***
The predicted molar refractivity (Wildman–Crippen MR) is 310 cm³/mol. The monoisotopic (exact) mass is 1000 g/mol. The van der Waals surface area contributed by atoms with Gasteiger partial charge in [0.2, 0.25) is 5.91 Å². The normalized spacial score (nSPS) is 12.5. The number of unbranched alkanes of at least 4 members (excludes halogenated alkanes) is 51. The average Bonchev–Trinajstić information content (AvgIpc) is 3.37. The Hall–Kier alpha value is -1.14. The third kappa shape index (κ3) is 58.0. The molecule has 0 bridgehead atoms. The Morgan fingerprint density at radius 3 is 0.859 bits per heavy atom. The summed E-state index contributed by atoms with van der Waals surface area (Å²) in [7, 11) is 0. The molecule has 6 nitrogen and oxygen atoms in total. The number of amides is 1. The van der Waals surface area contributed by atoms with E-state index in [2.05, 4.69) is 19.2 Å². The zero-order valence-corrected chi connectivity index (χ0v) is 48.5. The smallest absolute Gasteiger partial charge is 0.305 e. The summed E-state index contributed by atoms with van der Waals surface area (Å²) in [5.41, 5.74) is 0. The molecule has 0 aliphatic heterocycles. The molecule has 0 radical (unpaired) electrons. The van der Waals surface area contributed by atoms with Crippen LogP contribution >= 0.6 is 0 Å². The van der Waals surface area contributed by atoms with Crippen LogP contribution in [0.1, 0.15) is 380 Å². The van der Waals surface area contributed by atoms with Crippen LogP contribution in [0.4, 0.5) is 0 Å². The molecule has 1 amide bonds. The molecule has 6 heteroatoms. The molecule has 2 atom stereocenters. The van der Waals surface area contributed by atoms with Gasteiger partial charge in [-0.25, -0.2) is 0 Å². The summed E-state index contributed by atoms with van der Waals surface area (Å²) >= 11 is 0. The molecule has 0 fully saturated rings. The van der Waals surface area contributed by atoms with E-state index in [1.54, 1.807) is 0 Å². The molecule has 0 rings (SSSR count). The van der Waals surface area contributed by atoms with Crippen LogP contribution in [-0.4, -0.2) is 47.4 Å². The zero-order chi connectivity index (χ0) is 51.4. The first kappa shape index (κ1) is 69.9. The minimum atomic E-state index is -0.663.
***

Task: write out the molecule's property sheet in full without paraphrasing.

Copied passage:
The predicted molar refractivity (Wildman–Crippen MR) is 310 cm³/mol. The monoisotopic (exact) mass is 1000 g/mol. The van der Waals surface area contributed by atoms with Gasteiger partial charge in [0.2, 0.25) is 5.91 Å². The normalized spacial score (nSPS) is 12.5. The number of unbranched alkanes of at least 4 members (excludes halogenated alkanes) is 51. The average Bonchev–Trinajstić information content (AvgIpc) is 3.37. The Hall–Kier alpha value is -1.14. The third kappa shape index (κ3) is 58.0. The molecule has 0 bridgehead atoms. The Morgan fingerprint density at radius 3 is 0.859 bits per heavy atom. The summed E-state index contributed by atoms with van der Waals surface area (Å²) in [7, 11) is 0. The molecule has 6 nitrogen and oxygen atoms in total. The number of amides is 1. The van der Waals surface area contributed by atoms with E-state index in [2.05, 4.69) is 19.2 Å². The zero-order valence-corrected chi connectivity index (χ0v) is 48.5. The smallest absolute Gasteiger partial charge is 0.305 e. The summed E-state index contributed by atoms with van der Waals surface area (Å²) in [5.41, 5.74) is 0. The molecule has 0 aliphatic heterocycles. The molecule has 0 radical (unpaired) electrons. The van der Waals surface area contributed by atoms with Crippen LogP contribution >= 0.6 is 0 Å². The van der Waals surface area contributed by atoms with Crippen LogP contribution in [0.1, 0.15) is 380 Å². The van der Waals surface area contributed by atoms with Crippen LogP contribution in [0.4, 0.5) is 0 Å². The molecule has 1 amide bonds. The molecule has 6 heteroatoms. The molecule has 2 atom stereocenters. The van der Waals surface area contributed by atoms with Gasteiger partial charge in [-0.25, -0.2) is 0 Å². The summed E-state index contributed by atoms with van der Waals surface area (Å²) >= 11 is 0. The molecule has 0 fully saturated rings. The van der Waals surface area contributed by atoms with E-state index in [1.54, 1.807) is 0 Å². The molecule has 0 rings (SSSR count). The van der Waals surface area contributed by atoms with Crippen LogP contribution in [-0.4, -0.2) is 47.4 Å². The zero-order chi connectivity index (χ0) is 51.4. The first kappa shape index (κ1) is 69.9. The minimum atomic E-state index is -0.663.